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Victor is a ruby developer at Nulogy. He has worked a lot with Java and Ruby platforms. Being a big fan of domain specific languages he likes to blog about implementing them using Groovy, Ruby or Clojure. Victor is a DZone MVB and is not an employee of DZone and has posted 44 posts at DZone. You can read more from them at their website. View Full User Profile

How to Build a Data-Warehouse in 4 weeks, Part 1

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First of all, there is no reason to be afraid. Not only big corporations having terabytes of data can use data-warehouses. If you have a complex domain model and a few databases with millions of records here and there it might be useful to create a separate database instance for performing analytical queries and generating reports. Also, don’t believe people who say that you will need years to build a simple DW. You don’t need more than 4 weeks to develop DW that will bring some value to your business.


It’s very important to think about the architecture of your DW as it will define tools and procedures that will be used. To make it simple: ‘Inmon VS Kimball‘ is the question you need to answer:

  • In Inmon’s paradigm all information is stored in 3rd normal form. Basically, the schema of your DW will be similar (more or less) to the schema of your transactional database. Inmon’s paradigm is good for creating large centralized data warehouses that will serve the whole enterprise. It’s a top down approach that requires more upfront design. The performance in this model isn’t as good as in Kimball’s model because data is normalized.

  • In Kimball’s paradigm you start building several databases (known as data marts) that will serve individual departments of your business. In this model DW is a combination of all data marts. The dimensional model, that is used to store data, simplifies the schema significantly and, as a result, gives you much better performance. As for me I prefer Kimball’s paradigm as you don’t have to design the whole DW upfront. You can start with creating a single data mart and it can be done by one person in a month.

Read about Kimball’s model

The best thing you can do is to buy this book “The Data Warehouse Toolkit, 2nd Edition: The Complete Guide to Dimensional Modeling”. It’s a good overview of the dimension model, which will help you if you don’t have any experience in building a DW. It helped me a lot. Highly recommend it to everyone interested in the topic.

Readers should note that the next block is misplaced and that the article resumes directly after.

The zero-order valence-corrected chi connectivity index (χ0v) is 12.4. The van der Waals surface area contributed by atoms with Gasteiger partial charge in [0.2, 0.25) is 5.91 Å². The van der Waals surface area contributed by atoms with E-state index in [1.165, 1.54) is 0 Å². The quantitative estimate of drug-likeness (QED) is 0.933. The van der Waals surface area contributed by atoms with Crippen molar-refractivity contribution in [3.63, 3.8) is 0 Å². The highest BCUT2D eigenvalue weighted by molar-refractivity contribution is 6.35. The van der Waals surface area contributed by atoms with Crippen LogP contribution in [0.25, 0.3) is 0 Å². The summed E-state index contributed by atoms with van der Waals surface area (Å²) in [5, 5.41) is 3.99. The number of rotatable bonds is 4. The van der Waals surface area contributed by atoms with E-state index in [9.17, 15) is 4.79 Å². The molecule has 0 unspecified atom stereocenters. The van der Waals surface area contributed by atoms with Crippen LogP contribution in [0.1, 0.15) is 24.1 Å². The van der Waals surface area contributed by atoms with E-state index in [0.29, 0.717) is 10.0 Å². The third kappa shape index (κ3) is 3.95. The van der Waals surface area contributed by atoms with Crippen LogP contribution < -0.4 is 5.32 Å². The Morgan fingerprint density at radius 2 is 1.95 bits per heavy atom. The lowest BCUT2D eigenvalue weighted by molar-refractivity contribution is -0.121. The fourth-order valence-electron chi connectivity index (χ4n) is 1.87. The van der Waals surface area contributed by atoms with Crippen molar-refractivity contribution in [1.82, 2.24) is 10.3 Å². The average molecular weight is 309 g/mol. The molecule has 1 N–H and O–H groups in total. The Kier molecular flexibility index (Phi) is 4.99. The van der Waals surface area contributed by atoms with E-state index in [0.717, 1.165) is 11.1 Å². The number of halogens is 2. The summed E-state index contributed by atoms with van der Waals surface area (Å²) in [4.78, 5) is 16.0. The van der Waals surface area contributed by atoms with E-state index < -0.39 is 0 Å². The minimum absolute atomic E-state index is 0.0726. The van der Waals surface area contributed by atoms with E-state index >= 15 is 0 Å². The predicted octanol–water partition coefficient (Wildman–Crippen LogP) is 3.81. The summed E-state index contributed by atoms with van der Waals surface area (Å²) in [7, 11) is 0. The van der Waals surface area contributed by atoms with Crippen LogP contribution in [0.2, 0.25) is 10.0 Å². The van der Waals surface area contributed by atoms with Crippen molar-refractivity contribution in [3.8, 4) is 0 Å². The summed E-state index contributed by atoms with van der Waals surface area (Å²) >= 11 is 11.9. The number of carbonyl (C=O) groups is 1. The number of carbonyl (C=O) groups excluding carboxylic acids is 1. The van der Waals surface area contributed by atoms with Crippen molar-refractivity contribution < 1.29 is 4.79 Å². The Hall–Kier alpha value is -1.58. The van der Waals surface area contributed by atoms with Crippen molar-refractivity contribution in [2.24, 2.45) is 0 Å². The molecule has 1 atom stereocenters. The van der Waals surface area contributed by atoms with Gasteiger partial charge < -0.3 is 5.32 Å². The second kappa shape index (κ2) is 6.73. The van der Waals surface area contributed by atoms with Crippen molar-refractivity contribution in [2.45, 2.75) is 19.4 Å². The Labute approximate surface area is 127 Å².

Choosing a DBMS for your DW is a very important step. And it’s not an easy decision to make. There are two options you can choose from. If your dataset is rather small you can choose a familiar row-oriented database (such as Postgres). Just having data denormalized will improve performance. But if your database is huge it’s time to put on big boy’s pants and look at column-oriented storages:

  • Row-oriented database are stable, reliable and familiar to everyone. They are perfect for transactional operations but not so good for analytical queries.
  • Column-oriented databases are not very mature. As a result, they are hard to administrate, hard to find any documentation about, and they are not as reliable as row-oriented databases. It isn’t surprising taking into account the fact that these databases have been developing only for a few years. But they can give you something that MySQL can’t – performance. From my experience, they are AT LEAST 10 TIMES FASTER for complex analytical queries.

My advice would be to load some data into your favorite row-oriented database and check the performance. And ONLY if you are not happy with it go and try MonetDB, LucidDB, Infobright or some other column-oriented DBMS.


Column-Oriented DBMS

If you decided to go with a column-oriented database I can give you some advice about two databases I had experience with:


The biggest benefit you’ll get if you choose to use Infobright is that fact that it’s a mysql engine. You can use your favorite driver to connect to it (so you can use any language, any platform) and you won’t have to learn a new dialect of SQL. It’s a very solid product but the free version has severe limitations - you can use only bulk upload. No inserts, updates or deletes.


The distribution includes it’s own jdbc driver. If you are a ruby or a python developer you are out of luck. In addition, their site doesn’t contain any decent documentation. It’s just a collection of reference-like wiki page, most of which contain only a brief description of some crazy parameters such as processorMaxBytes or databaseShadowLogIncrementSize. I am 100% sure that most of all luciddb users will never change them. On the other hand, the free version of LucidDB doesn’t have any limitations.



Published at DZone with permission of Victor Savkin, author and DZone MVB.

(Note: Opinions expressed in this article and its replies are the opinions of their respective authors and not those of DZone, Inc.)


Nicolas Bousquet replied on Mon, 2011/08/29 - 3:11am

It seems to me that MySQL is ofen not the best database or the one used for building a datawarehouse. Personnaly I have worked with Oracle RDBMS and indeed the performance was really really good. And if it's not enough you have many many options to optimize with partitionning, or in memory tables for temporary data.

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